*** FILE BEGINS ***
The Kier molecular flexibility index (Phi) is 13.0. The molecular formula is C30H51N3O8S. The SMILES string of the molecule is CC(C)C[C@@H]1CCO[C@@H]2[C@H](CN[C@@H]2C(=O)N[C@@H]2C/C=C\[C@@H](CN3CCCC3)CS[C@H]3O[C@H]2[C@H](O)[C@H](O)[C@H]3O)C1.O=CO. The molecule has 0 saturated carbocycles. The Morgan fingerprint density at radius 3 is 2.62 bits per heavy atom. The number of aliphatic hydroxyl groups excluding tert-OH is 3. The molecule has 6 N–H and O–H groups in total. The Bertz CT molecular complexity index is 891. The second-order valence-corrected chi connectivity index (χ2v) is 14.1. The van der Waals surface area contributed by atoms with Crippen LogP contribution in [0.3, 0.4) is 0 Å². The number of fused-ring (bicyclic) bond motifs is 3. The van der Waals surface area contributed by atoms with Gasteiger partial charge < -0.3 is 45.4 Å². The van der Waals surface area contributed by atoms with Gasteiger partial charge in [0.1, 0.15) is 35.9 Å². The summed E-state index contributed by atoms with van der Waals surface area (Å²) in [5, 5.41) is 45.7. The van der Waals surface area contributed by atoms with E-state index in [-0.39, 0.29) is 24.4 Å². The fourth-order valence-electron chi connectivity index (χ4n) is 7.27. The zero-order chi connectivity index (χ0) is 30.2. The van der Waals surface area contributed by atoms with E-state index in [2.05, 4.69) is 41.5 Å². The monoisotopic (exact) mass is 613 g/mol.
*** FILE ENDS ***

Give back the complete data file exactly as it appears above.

The Kier molecular flexibility index (Phi) is 13.0. The molecular formula is C30H51N3O8S. The SMILES string of the molecule is CC(C)C[C@@H]1CCO[C@@H]2[C@H](CN[C@@H]2C(=O)N[C@@H]2C/C=C\[C@@H](CN3CCCC3)CS[C@H]3O[C@H]2[C@H](O)[C@H](O)[C@H]3O)C1.O=CO. The molecule has 0 saturated carbocycles. The Morgan fingerprint density at radius 3 is 2.62 bits per heavy atom. The number of aliphatic hydroxyl groups excluding tert-OH is 3. The molecule has 6 N–H and O–H groups in total. The Bertz CT molecular complexity index is 891. The second-order valence-corrected chi connectivity index (χ2v) is 14.1. The van der Waals surface area contributed by atoms with Crippen LogP contribution in [0.3, 0.4) is 0 Å². The number of fused-ring (bicyclic) bond motifs is 3. The van der Waals surface area contributed by atoms with Gasteiger partial charge < -0.3 is 45.4 Å². The van der Waals surface area contributed by atoms with Gasteiger partial charge in [0.1, 0.15) is 35.9 Å². The summed E-state index contributed by atoms with van der Waals surface area (Å²) in [5, 5.41) is 45.7. The van der Waals surface area contributed by atoms with E-state index in [-0.39, 0.29) is 24.4 Å². The fourth-order valence-electron chi connectivity index (χ4n) is 7.27. The zero-order chi connectivity index (χ0) is 30.2. The van der Waals surface area contributed by atoms with E-state index in [2.05, 4.69) is 41.5 Å². The monoisotopic (exact) mass is 613 g/mol.